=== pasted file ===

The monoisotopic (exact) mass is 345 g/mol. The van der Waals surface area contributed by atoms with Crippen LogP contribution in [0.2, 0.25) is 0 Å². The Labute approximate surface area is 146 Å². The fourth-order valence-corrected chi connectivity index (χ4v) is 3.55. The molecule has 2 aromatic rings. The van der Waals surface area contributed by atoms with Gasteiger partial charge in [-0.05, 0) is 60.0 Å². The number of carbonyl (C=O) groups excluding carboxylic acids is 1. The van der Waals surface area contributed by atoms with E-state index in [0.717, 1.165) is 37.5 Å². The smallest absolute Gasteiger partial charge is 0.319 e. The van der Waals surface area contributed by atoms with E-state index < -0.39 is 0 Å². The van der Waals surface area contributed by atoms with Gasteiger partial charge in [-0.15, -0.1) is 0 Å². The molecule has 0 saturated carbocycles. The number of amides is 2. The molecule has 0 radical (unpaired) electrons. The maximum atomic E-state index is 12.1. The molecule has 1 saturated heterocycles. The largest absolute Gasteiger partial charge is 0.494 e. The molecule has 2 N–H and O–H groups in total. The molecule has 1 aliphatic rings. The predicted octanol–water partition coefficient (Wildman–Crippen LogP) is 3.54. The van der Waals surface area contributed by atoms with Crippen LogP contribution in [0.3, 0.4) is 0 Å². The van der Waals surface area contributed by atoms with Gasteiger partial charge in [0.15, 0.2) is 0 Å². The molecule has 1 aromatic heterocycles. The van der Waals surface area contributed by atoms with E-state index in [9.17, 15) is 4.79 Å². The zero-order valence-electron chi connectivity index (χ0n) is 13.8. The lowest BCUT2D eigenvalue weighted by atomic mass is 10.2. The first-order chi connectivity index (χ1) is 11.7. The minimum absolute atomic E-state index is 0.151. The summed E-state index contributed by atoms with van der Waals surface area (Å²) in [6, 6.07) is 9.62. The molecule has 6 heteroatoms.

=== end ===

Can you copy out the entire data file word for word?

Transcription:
The monoisotopic (exact) mass is 345 g/mol. The van der Waals surface area contributed by atoms with Crippen LogP contribution in [0.2, 0.25) is 0 Å². The Labute approximate surface area is 146 Å². The fourth-order valence-corrected chi connectivity index (χ4v) is 3.55. The molecule has 2 aromatic rings. The van der Waals surface area contributed by atoms with Gasteiger partial charge in [-0.05, 0) is 60.0 Å². The number of carbonyl (C=O) groups excluding carboxylic acids is 1. The van der Waals surface area contributed by atoms with E-state index in [0.717, 1.165) is 37.5 Å². The smallest absolute Gasteiger partial charge is 0.319 e. The van der Waals surface area contributed by atoms with E-state index < -0.39 is 0 Å². The van der Waals surface area contributed by atoms with Gasteiger partial charge in [-0.15, -0.1) is 0 Å². The molecule has 0 saturated carbocycles. The number of amides is 2. The molecule has 0 radical (unpaired) electrons. The maximum atomic E-state index is 12.1. The molecule has 1 saturated heterocycles. The largest absolute Gasteiger partial charge is 0.494 e. The molecule has 2 N–H and O–H groups in total. The molecule has 1 aliphatic rings. The predicted octanol–water partition coefficient (Wildman–Crippen LogP) is 3.54. The van der Waals surface area contributed by atoms with Crippen LogP contribution in [0.3, 0.4) is 0 Å². The van der Waals surface area contributed by atoms with Gasteiger partial charge in [0.15, 0.2) is 0 Å². The molecule has 1 aromatic heterocycles. The van der Waals surface area contributed by atoms with E-state index in [9.17, 15) is 4.79 Å². The zero-order valence-electron chi connectivity index (χ0n) is 13.8. The lowest BCUT2D eigenvalue weighted by atomic mass is 10.2. The first-order chi connectivity index (χ1) is 11.7. The minimum absolute atomic E-state index is 0.151. The summed E-state index contributed by atoms with van der Waals surface area (Å²) in [6, 6.07) is 9.62. The molecule has 6 heteroatoms.